Barr and Bee: The cost of poorly-chosen words

Most Americans have heard at least something about both comic's controversial comments

Two women. Two television shows. Two insults. Two comics with negative ratings.

Roseanne Barr and Samantha Bee have very different audiences. Republicans are more likely than Democrats to have watched the Roseanne reboot, which was the highest rated new show of the season; fewer Americans watch Full Frontal with Samantha Bee, but those who do tend to be more Democratic than not.

Barr’s tweet attacking former Obama advisor Valerie Jarrett got a lot more attention than Bee’s vulgar criticism of First Daughter Ivanka Trump. In the latest Economist/YouGov Poll, half the public said they had heard “a lot” about Barr’s tweet; just a third had heard a lot about Bee’s remark.

But both women’s comments didn’t go over well with the public. Bee’s comment is seen as offensive by more than three times as many people as say it was not (43% to 12%). 55% said Barr’s tweet was offensive, 12% disagreed.

But those who watch Full Frontal at least some of the time are as likely to say Bee’s statement wasn’t offensive as to think it was. Barr’s tweet was heard differently. It was just as likely to be seen as offensive by the broader audience who had watched her new season of shows as by those who did not. The two audiences don’t overlap all that much. Most of those who have watched Full Frontal have not watched Rosanne, and vice versa. There are large partisan differences in opinion about the two women, though overall opinion of both is more negative than positive. Democrats have a favorable view of Bee (39% to 13%), while Republicans are overwhelmingly negative (65% to 9%). 51% of the country has an unfavorable opinion of Barr, with Democrats even more negative towards her (69% unfavorable to 18% favorable). Republicans in this week’s poll are narrowly favorable towards Barr, though the percentage of Republicans with an unfavorable opinion of her has increased by 14 points since early April, before the controversy.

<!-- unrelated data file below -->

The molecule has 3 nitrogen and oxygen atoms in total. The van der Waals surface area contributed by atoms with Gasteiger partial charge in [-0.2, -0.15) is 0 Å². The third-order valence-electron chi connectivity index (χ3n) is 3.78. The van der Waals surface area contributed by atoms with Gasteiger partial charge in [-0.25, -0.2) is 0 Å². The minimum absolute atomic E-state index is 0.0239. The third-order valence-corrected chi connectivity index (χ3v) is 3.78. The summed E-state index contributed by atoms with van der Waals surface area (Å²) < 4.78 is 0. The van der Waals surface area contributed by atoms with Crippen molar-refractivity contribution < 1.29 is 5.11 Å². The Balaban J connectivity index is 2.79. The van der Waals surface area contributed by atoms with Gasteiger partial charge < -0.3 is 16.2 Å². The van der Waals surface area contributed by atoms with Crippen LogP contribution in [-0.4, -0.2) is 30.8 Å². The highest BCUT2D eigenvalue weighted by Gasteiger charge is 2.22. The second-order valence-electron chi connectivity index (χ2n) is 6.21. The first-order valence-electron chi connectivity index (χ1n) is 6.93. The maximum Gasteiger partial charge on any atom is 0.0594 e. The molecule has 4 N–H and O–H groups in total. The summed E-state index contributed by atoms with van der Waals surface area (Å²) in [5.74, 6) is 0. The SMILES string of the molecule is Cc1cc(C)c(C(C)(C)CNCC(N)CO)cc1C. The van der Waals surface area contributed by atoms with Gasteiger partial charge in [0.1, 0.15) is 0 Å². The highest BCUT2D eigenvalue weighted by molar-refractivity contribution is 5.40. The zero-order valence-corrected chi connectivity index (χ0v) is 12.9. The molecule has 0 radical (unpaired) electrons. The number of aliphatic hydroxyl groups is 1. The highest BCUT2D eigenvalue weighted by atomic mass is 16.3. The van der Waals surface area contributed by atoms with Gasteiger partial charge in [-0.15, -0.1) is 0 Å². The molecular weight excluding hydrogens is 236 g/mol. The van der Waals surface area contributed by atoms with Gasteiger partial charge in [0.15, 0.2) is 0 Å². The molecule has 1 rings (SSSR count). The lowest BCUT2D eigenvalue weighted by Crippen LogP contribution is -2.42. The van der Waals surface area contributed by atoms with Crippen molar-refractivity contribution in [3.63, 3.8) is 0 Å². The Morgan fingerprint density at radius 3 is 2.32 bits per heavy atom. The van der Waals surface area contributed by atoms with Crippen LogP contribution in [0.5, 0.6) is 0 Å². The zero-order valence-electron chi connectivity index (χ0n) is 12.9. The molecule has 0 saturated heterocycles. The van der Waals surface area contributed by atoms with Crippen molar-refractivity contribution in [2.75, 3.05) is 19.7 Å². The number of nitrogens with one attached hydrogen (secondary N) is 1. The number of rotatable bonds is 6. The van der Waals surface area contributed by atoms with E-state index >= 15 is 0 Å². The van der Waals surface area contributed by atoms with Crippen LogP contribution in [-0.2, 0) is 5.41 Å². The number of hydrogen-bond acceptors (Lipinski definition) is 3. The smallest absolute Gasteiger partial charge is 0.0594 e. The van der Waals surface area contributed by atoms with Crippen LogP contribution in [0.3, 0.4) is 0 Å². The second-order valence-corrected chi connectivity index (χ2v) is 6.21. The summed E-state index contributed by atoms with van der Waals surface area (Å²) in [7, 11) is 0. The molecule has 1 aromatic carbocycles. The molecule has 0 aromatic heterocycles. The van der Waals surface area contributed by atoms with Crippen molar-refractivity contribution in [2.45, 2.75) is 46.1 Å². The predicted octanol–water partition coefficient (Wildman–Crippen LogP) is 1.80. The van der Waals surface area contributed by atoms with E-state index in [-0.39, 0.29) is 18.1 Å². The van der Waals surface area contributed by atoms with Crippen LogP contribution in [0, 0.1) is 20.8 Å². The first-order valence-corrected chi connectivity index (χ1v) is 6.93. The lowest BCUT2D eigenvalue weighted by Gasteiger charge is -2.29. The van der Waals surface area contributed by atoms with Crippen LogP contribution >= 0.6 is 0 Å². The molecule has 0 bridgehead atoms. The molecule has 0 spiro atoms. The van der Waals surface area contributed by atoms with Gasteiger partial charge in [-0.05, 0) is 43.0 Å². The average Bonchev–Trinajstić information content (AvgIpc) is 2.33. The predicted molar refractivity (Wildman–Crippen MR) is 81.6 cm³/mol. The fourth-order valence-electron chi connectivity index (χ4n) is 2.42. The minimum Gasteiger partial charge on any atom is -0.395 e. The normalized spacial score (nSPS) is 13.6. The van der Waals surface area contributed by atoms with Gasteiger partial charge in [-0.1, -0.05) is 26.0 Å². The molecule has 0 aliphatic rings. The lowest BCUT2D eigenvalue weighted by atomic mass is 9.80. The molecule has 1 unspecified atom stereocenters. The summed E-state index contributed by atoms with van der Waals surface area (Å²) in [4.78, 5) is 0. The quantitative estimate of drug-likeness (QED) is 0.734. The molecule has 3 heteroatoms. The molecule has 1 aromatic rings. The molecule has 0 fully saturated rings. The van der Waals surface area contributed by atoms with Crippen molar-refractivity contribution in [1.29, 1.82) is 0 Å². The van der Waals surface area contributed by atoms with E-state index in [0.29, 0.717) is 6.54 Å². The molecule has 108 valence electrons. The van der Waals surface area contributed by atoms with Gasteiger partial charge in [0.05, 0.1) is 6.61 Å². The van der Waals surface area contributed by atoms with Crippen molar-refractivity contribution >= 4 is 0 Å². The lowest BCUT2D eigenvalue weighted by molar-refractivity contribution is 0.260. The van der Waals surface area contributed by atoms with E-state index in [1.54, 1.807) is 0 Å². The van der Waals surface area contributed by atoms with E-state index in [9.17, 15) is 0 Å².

Large majorities believe both women did the right thing by apologizing, Barr to Jarrett and Bee to Trump. But both apologies are not being taken at face value. More than twice as many people think Bee’s apology was not sincere as say it was; just under twice as many say Barr’s apology lacked sincerity as think it had it.

The question, however, is whether these women should have a show. ABC canceled the Rosanne show; TBS has so far also apologized and stands behind Full Frontal. The public overall is divided on whether or not ABC did the right thing in canceling Barr’s show (though most of those who watched it disapprove of the cancellation). The same is true of opinion about whether Samantha Bee’s show should be canceled in reaction to her use of a vulgarity in describing the President’s daughter. Overall, Americans are divided on the question but those who watch Full Frontal overwhelmingly disagree, and would not cancel it.The policy issue that Samantha Bee was discussing when she used the vulgar description was an immigration policy to separate children from their parents if they are caught crossing the border illegally. Americans take a hard line on illegal entry to the U.S. By 50% to 35%, they approve of jailing all those who cross the border illegally. A majority agrees with Attorney General Jeff Sessions’ statement: “If you don’t want your child to be separated, then don’t bring them across the border illegally.”

But Americans are divided on whether this policy will discourage illegal immigration. They disapprove of separating parents from children 53% to 32% (Republicans are on the opposite side: by two to one, they approve of separation). But both Republicans and Democrats would prefer keeping families together, either by releasing them with a date to report back (the Democrats’ preference), or housing families together in a detention center (the GOP choice).

Read more topline and tables results here.

Photo: Getty